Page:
This is TALK OF THE NATION. I'm Neal Conan at the Aspen Institute. News from the Middle East often focuses on problems: violence in Syria; political infighting in Egypt; bombs in the new Iraq; nuclear facilities in Iran; ongoing conflict between Israel and Palestinians.

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Animals
11:25 am
Mon June 25, 2012

Reviving Extinct Species May Not Be Science Fiction

Originally published on Mon June 25, 2012 11:26 am

Transcript

NEAL CONAN, HOST:

This is TALK OF THE NATION. I'm Neal Conan.

Wander through one of this country's fine museums of natural history and you'll see animals you'll never see in a zoo: the wooly mammoth, the dodo bird, animals extinct for centuries. But for Stewart Brand extinct doesn't mean gone forever. He's working on a new project, "Revive and Restore," to de-extinct animals we never thought we'd see alive.

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Environment
11:12 am
Mon June 25, 2012

Researchers Offer First-Hand View Of Climate Change

Originally published on Mon June 25, 2012 11:28 am

As the climate changes, scientists are documenting measurable shifts in the natural world — from a tremendous loss in Arctic sea ice and an increase in extreme weather like drought, floods and heatwaves, to the migration of plants and animals to new latitudes.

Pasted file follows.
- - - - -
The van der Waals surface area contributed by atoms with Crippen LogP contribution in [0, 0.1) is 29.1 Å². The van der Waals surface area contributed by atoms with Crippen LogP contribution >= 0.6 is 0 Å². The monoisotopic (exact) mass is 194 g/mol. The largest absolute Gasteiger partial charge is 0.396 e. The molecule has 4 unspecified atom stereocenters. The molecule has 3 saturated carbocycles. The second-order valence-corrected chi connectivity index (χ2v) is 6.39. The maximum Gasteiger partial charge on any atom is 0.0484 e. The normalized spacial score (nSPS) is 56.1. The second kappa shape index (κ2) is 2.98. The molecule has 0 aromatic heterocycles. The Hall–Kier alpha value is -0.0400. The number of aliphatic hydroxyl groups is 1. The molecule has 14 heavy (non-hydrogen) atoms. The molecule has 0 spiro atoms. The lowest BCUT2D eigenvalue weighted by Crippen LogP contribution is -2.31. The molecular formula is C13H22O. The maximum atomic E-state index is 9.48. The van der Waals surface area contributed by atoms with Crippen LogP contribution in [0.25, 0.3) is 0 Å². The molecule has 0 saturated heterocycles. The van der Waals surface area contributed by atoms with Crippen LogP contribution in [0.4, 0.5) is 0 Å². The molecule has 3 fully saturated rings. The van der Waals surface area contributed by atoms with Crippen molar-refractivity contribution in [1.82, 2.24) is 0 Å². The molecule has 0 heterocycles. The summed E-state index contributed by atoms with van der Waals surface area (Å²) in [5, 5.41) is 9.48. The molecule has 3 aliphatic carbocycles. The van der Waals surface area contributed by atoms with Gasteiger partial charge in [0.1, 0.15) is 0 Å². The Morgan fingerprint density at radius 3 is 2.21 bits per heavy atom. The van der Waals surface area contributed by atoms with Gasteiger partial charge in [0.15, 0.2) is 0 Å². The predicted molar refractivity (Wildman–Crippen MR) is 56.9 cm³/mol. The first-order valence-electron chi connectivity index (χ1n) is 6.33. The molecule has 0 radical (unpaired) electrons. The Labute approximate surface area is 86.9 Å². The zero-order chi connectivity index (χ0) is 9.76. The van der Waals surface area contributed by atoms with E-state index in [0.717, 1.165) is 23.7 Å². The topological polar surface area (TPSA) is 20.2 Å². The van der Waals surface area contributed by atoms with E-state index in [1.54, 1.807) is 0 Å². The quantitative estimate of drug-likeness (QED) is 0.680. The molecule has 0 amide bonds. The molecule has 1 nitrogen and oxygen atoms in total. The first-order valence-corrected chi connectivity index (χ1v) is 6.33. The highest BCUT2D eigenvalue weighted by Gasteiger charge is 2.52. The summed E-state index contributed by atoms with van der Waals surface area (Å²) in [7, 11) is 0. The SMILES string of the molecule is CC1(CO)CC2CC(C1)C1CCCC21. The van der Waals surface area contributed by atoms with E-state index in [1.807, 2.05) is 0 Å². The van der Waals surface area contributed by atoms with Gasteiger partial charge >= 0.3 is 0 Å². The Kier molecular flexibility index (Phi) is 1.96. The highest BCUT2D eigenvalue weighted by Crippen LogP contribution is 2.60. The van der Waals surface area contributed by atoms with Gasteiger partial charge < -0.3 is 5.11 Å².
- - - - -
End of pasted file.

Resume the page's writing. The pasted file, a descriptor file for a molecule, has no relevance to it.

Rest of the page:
Law
11:08 am
Mon June 25, 2012

Court Upholds 'Show Me Your Papers' In Arizona

Originally published on Mon June 25, 2012 11:23 am

The Supreme Court has delivered a split ruling on Arizona's immigration law, striking down several key elements but upholding the "show me your papers" provision. The controversial provision allows local police to check the immigration status of people they stop in the normal course of their duties.

Environment
10:56 am
Mon June 25, 2012

Seeking The Micro, Scientists Find The Big Picture

Originally published on Mon June 25, 2012 11:22 am

E.O Wilson and Sylvia Earle see the through very different lenses. Wilson started with his eyes to the ground, following ants as they lead him to the study of biodiversity and human nature. Earle dove into the Gulf of Mexico to focus on aquatic plants. That underwater view ultimately led her to study the relationship between degrading seas and life everywhere.